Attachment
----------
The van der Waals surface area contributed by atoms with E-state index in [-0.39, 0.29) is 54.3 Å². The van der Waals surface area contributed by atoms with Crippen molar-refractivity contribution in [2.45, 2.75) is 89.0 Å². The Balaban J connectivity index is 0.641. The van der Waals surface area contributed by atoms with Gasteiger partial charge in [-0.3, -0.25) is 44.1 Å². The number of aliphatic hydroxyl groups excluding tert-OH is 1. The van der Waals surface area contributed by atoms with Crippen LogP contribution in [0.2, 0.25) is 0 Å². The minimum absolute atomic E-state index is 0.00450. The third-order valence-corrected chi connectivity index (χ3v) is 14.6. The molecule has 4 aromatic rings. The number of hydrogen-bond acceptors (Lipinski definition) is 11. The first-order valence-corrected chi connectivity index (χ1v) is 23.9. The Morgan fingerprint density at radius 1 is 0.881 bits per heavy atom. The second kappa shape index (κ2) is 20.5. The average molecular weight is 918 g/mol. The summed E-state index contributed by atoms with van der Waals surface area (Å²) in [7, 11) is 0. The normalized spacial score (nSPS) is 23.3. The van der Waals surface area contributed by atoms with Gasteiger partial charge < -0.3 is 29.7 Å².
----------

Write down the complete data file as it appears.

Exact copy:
The van der Waals surface area contributed by atoms with E-state index in [-0.39, 0.29) is 54.3 Å². The van der Waals surface area contributed by atoms with Crippen molar-refractivity contribution in [2.45, 2.75) is 89.0 Å². The Balaban J connectivity index is 0.641. The van der Waals surface area contributed by atoms with Gasteiger partial charge in [-0.3, -0.25) is 44.1 Å². The number of aliphatic hydroxyl groups excluding tert-OH is 1. The van der Waals surface area contributed by atoms with Crippen LogP contribution in [0.2, 0.25) is 0 Å². The minimum absolute atomic E-state index is 0.00450. The third-order valence-corrected chi connectivity index (χ3v) is 14.6. The molecule has 4 aromatic rings. The number of hydrogen-bond acceptors (Lipinski definition) is 11. The first-order valence-corrected chi connectivity index (χ1v) is 23.9. The Morgan fingerprint density at radius 1 is 0.881 bits per heavy atom. The second kappa shape index (κ2) is 20.5. The average molecular weight is 918 g/mol. The summed E-state index contributed by atoms with van der Waals surface area (Å²) in [7, 11) is 0. The normalized spacial score (nSPS) is 23.3. The van der Waals surface area contributed by atoms with Gasteiger partial charge < -0.3 is 29.7 Å².